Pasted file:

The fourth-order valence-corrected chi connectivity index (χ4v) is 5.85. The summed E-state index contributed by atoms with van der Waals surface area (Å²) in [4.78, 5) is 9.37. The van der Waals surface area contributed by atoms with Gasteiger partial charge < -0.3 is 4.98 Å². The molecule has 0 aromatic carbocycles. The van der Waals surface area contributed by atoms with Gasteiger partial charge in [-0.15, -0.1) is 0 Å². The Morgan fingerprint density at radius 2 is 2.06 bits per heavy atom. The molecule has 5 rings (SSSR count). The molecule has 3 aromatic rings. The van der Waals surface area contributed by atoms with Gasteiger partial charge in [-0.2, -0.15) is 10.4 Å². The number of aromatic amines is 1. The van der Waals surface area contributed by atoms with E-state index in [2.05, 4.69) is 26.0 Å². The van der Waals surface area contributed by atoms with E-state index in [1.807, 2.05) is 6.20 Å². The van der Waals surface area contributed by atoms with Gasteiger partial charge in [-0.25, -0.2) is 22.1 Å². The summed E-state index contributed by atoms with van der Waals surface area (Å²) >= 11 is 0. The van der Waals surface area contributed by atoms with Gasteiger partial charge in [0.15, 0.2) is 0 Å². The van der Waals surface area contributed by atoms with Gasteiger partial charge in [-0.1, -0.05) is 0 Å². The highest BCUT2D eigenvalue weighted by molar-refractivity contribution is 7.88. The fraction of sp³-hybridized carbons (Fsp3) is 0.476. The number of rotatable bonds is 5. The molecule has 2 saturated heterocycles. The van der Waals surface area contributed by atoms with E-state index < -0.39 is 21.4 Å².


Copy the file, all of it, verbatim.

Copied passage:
The fourth-order valence-corrected chi connectivity index (χ4v) is 5.85. The summed E-state index contributed by atoms with van der Waals surface area (Å²) in [4.78, 5) is 9.37. The van der Waals surface area contributed by atoms with Gasteiger partial charge < -0.3 is 4.98 Å². The molecule has 0 aromatic carbocycles. The van der Waals surface area contributed by atoms with Gasteiger partial charge in [-0.15, -0.1) is 0 Å². The Morgan fingerprint density at radius 2 is 2.06 bits per heavy atom. The molecule has 5 rings (SSSR count). The molecule has 3 aromatic rings. The van der Waals surface area contributed by atoms with Gasteiger partial charge in [-0.2, -0.15) is 10.4 Å². The number of aromatic amines is 1. The van der Waals surface area contributed by atoms with E-state index in [2.05, 4.69) is 26.0 Å². The van der Waals surface area contributed by atoms with E-state index in [1.807, 2.05) is 6.20 Å². The van der Waals surface area contributed by atoms with Gasteiger partial charge in [-0.25, -0.2) is 22.1 Å². The summed E-state index contributed by atoms with van der Waals surface area (Å²) >= 11 is 0. The van der Waals surface area contributed by atoms with Gasteiger partial charge in [0.15, 0.2) is 0 Å². The van der Waals surface area contributed by atoms with Gasteiger partial charge in [-0.1, -0.05) is 0 Å². The highest BCUT2D eigenvalue weighted by molar-refractivity contribution is 7.88. The fraction of sp³-hybridized carbons (Fsp3) is 0.476. The number of rotatable bonds is 5. The molecule has 2 saturated heterocycles. The van der Waals surface area contributed by atoms with E-state index < -0.39 is 21.4 Å².